Facebook: Should a judge Facebook “friend” a witness in order to resolve a discovery dispute? In Barnes v. CUS Nashville, LLC, the plaintiff alleged injuries arising out of her fall one evening while dancing on top of a bar at the defendant’s saloon. The defendant subpoenaed Facebook for the plaintiff’s Facebook information, including photos of the plaintiff and her friends dancing on the bar. The court quashed the subpoena and in response, the defendant subpoenaed the plaintiff’s friends, seeking photos posted by the plaintiff and her friends that depicted the events. The federal magistrate judge in Tennessee offered to create a Facebook account “for the sole purpose of reviewing photographs and related comments in camera . . . and disseminat[ing] any relevant information to the parties.” If the witnesses accepted the judge’s Facebook “friend” requests, the judge agreed to review their Facebook information, provide any relevant information or photographs to the parties, and then close the Facebook account. To date, it appears neither party has taken Judge Brown up on his offer.
The Facebook activities of jurors in the recent criminal corruption trial of former Baltimore Mayor Shelia Dixon almost led to an overturned jury verdict. After a verdict had been entered for the prosecution, but before sentencing, defense attorneys discovered that five members of the jury had “friended” each other on Facebook and conducted private discussions about the case. Dixon entered into a plea agreement before the judge made any ruling regarding the jurors’ improper communications.
Once again, the use of technology is outpacing the law. Divorce lawyers routinely use social networking sites to gather evidence of infidelity. Libel attorneys use Twitter and Google to find evidence that belies libel plaintiffs’ claims of damaged reputations and emotional distress. Trial attorneys routinely use Facebook and Google to investigate potential jurors during voir dire. Despite long-standing rules prohibiting jurors from discussing cases before them, jurors are blogging about their experiences. In 2009, defense lawyers in the federal corruption trial of former Pennsylvania State Senator Vincent J. Fumo demanded a mistrial when they discovered that a juror posted updates on the case on Twitter and Facebook. The judge allowed deliberations to continue and the jury found Mr. Fumo guilty, but his lawyers plan to use the juror’s Internet postings as grounds for appeal.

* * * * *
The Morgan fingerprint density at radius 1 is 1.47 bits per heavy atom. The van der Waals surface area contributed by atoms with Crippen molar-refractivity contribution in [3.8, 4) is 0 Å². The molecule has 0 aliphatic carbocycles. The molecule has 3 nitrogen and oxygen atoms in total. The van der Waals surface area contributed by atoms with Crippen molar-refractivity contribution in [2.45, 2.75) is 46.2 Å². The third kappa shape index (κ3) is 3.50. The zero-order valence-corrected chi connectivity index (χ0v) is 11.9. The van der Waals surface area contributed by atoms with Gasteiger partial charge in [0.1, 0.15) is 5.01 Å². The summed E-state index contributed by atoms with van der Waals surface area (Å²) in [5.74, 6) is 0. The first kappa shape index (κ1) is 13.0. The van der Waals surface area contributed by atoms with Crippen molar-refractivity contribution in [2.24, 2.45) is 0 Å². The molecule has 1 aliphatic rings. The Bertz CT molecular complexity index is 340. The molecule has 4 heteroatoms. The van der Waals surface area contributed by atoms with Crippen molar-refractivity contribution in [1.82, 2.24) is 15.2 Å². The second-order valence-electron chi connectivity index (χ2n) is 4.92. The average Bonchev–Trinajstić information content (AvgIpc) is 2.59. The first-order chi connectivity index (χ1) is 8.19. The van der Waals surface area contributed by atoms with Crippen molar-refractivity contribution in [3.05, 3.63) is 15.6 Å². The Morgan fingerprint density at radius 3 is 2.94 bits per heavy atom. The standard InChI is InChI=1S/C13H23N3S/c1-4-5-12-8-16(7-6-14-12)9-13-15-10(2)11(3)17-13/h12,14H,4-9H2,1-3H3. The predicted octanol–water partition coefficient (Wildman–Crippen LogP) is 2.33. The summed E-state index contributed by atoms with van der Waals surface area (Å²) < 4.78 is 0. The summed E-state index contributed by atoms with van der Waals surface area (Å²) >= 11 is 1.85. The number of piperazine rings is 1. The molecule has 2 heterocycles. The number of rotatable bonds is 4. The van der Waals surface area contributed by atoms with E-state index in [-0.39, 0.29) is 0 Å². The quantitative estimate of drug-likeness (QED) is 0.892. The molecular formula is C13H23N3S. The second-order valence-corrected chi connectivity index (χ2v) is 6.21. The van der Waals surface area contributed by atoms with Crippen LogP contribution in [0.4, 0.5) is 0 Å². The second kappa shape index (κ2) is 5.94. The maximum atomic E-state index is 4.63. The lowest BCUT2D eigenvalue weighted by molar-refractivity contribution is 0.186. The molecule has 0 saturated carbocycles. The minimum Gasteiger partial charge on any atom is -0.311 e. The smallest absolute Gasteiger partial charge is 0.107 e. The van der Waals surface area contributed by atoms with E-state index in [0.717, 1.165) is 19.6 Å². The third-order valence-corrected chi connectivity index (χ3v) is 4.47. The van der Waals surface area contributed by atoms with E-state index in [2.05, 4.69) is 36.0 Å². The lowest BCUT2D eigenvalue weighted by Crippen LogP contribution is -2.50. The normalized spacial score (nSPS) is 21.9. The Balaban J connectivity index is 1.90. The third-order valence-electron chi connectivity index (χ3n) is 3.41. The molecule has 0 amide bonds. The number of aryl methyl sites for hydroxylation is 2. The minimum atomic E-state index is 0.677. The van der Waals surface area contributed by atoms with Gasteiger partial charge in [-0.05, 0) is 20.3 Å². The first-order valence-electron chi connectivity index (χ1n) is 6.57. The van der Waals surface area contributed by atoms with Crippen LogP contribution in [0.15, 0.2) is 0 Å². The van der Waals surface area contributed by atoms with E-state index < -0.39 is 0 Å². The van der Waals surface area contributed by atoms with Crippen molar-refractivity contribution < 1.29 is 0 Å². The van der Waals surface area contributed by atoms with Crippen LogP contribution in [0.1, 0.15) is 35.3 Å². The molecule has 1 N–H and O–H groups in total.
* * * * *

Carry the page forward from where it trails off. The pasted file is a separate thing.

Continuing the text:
In 2009, the U.S. Judicial Conference on Court Administration and Case Management propounded new proposed jury instructions to govern jurors’ use of social media during trials and jury deliberations. The new instructions would prohibit jurors not only from using any form of electronic media to obtain information about a case, but also from using social networks – or any devices used to access social networks – to communicate about a case. Given how easy it is to access information and the resources required to enforce such a policy, however, enforcement will likely prove difficult.
For employees, online social networking poses its own legal risks. According to a 2009 study by Harris Interactive for CareerBuilder.com, 45 percent of employers questioned reported using social networks to screen job candidates, up from 22 percent a year earlier. In the 2009 study, 35 percent of employers decided not to offer a job to a candidate based on information discovered on a social networking site. More than 50 percent of employers said that posting provocative photos or inappropriate information was the biggest factor in a decision not to hire an employee, while 44 percent cited references to drinking and drug use. Recent high-profile firings of media employees for content posted on social networking sites also illustrate the risk faced by employees. 
The risks associated are not limited to employees. Employers are turning increasingly to social networking as a tool to monitor employees’ online behavior. But employers who use social networking sites as a way to monitor employees’ off-duty conduct could run afoul of state privacy or whistle-blower statutes. In June 2009, for example, a federal jury in New Jersey found that managers for Hillstone Restaurant Group violated state and federal laws that protect the privacy of Web-based communications when they fired two employees who set up a private MySpace group to allow restaurant employees to “vent” about work.  Hillstone is appealing the verdict.
The Evolving Definition of Privacy
The notion of privacy has evolved rapidly over the past decade. The growth of social networks such as Facebook, Twitter, and Foursquare demonstrate that, with the right incentives, individuals are increasingly willing to disclose personal information.
Yet information shared online can have real “off-line” consequences. Banks and financial institutions are developing risk assessment algorithms based on an account applicant’s online friends. What is more, insurance companies may use information obtained through social networks to deny insurance benefits. In Canada, for example, a woman on sick leave for depression lost her insurance benefits after her insurer found Facebook photos of her on vacation, at a bar, and at a party.
Despite these risks, interest in social networks is growing exponentially. The benefits of networking, sharing content, and connecting with friends and family members for free appear to outweigh user concerns about the disclosure of personal information.